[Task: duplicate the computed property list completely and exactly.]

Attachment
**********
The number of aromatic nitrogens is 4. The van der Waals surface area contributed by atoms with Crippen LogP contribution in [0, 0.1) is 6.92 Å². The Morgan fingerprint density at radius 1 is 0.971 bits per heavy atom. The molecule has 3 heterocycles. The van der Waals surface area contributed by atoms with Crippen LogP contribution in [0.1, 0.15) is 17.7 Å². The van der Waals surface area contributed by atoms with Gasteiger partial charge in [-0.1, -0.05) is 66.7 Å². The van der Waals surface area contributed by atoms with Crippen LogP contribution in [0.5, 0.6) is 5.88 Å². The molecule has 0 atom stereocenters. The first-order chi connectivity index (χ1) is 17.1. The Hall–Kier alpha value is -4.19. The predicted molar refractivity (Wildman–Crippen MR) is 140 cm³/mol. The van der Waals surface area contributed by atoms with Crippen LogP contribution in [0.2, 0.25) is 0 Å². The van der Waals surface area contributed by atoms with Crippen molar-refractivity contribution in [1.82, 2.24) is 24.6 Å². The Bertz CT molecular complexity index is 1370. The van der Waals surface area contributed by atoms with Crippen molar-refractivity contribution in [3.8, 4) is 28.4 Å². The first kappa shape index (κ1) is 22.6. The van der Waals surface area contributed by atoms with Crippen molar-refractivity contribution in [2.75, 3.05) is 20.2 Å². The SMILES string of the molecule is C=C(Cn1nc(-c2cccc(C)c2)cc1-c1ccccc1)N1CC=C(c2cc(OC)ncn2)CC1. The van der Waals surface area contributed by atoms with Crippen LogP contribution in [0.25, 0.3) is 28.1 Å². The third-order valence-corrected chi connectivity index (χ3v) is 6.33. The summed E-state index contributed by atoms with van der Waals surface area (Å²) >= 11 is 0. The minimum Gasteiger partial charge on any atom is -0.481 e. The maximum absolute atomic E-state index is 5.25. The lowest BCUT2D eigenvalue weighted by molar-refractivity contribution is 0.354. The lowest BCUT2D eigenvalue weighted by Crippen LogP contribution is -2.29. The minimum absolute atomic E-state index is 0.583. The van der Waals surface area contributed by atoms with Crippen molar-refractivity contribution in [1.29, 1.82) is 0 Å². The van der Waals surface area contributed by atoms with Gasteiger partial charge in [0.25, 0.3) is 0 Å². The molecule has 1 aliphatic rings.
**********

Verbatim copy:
The number of aromatic nitrogens is 4. The van der Waals surface area contributed by atoms with Crippen LogP contribution in [0, 0.1) is 6.92 Å². The Morgan fingerprint density at radius 1 is 0.971 bits per heavy atom. The molecule has 3 heterocycles. The van der Waals surface area contributed by atoms with Crippen LogP contribution in [0.1, 0.15) is 17.7 Å². The van der Waals surface area contributed by atoms with Gasteiger partial charge in [-0.1, -0.05) is 66.7 Å². The van der Waals surface area contributed by atoms with Crippen LogP contribution in [0.5, 0.6) is 5.88 Å². The molecule has 0 atom stereocenters. The first-order chi connectivity index (χ1) is 17.1. The Hall–Kier alpha value is -4.19. The predicted molar refractivity (Wildman–Crippen MR) is 140 cm³/mol. The van der Waals surface area contributed by atoms with Crippen LogP contribution in [0.2, 0.25) is 0 Å². The van der Waals surface area contributed by atoms with Crippen molar-refractivity contribution in [1.82, 2.24) is 24.6 Å². The Bertz CT molecular complexity index is 1370. The van der Waals surface area contributed by atoms with Crippen molar-refractivity contribution in [3.8, 4) is 28.4 Å². The first kappa shape index (κ1) is 22.6. The van der Waals surface area contributed by atoms with Crippen molar-refractivity contribution in [2.75, 3.05) is 20.2 Å². The SMILES string of the molecule is C=C(Cn1nc(-c2cccc(C)c2)cc1-c1ccccc1)N1CC=C(c2cc(OC)ncn2)CC1. The van der Waals surface area contributed by atoms with Crippen LogP contribution in [0.25, 0.3) is 28.1 Å². The third-order valence-corrected chi connectivity index (χ3v) is 6.33. The summed E-state index contributed by atoms with van der Waals surface area (Å²) >= 11 is 0. The minimum Gasteiger partial charge on any atom is -0.481 e. The maximum absolute atomic E-state index is 5.25. The lowest BCUT2D eigenvalue weighted by molar-refractivity contribution is 0.354. The lowest BCUT2D eigenvalue weighted by Crippen LogP contribution is -2.29. The minimum absolute atomic E-state index is 0.583. The van der Waals surface area contributed by atoms with Crippen molar-refractivity contribution in [1.29, 1.82) is 0 Å². The van der Waals surface area contributed by atoms with Gasteiger partial charge in [0.25, 0.3) is 0 Å². The molecule has 1 aliphatic rings.